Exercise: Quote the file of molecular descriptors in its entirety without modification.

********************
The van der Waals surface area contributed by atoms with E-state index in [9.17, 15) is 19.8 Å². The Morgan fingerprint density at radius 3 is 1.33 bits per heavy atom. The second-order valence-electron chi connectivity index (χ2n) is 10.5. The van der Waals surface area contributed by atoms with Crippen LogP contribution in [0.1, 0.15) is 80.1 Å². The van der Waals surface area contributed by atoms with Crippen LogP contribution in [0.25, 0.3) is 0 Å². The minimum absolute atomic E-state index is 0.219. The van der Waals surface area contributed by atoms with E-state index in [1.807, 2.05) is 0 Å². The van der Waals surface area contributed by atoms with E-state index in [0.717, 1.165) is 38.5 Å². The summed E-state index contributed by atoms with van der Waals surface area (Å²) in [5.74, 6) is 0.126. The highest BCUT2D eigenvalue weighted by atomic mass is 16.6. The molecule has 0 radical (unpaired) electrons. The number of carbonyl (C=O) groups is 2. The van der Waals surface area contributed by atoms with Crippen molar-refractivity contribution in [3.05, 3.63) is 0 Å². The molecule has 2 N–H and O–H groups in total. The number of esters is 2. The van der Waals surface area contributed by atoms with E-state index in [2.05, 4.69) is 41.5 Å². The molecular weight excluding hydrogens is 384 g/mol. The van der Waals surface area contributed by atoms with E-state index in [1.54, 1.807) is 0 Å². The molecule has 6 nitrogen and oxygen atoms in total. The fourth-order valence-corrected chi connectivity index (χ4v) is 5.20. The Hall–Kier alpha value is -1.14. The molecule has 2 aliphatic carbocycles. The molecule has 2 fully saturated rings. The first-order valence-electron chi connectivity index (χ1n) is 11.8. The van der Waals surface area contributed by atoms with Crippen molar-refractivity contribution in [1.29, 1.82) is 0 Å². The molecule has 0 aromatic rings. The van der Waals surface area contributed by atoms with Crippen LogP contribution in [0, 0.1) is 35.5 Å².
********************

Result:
The van der Waals surface area contributed by atoms with E-state index in [9.17, 15) is 19.8 Å². The Morgan fingerprint density at radius 3 is 1.33 bits per heavy atom. The second-order valence-electron chi connectivity index (χ2n) is 10.5. The van der Waals surface area contributed by atoms with Crippen LogP contribution in [0.1, 0.15) is 80.1 Å². The van der Waals surface area contributed by atoms with Crippen LogP contribution in [0.25, 0.3) is 0 Å². The minimum absolute atomic E-state index is 0.219. The van der Waals surface area contributed by atoms with E-state index in [1.807, 2.05) is 0 Å². The van der Waals surface area contributed by atoms with E-state index in [0.717, 1.165) is 38.5 Å². The summed E-state index contributed by atoms with van der Waals surface area (Å²) in [5.74, 6) is 0.126. The highest BCUT2D eigenvalue weighted by atomic mass is 16.6. The molecule has 0 radical (unpaired) electrons. The number of carbonyl (C=O) groups is 2. The van der Waals surface area contributed by atoms with Crippen molar-refractivity contribution in [3.05, 3.63) is 0 Å². The molecule has 2 N–H and O–H groups in total. The number of esters is 2. The van der Waals surface area contributed by atoms with E-state index in [2.05, 4.69) is 41.5 Å². The molecular weight excluding hydrogens is 384 g/mol. The van der Waals surface area contributed by atoms with E-state index in [1.54, 1.807) is 0 Å². The molecule has 6 nitrogen and oxygen atoms in total. The fourth-order valence-corrected chi connectivity index (χ4v) is 5.20. The Hall–Kier alpha value is -1.14. The molecule has 2 aliphatic carbocycles. The molecule has 2 fully saturated rings. The first-order valence-electron chi connectivity index (χ1n) is 11.8. The van der Waals surface area contributed by atoms with Crippen molar-refractivity contribution in [1.29, 1.82) is 0 Å². The molecule has 0 aromatic rings. The van der Waals surface area contributed by atoms with Crippen LogP contribution in [0, 0.1) is 35.5 Å².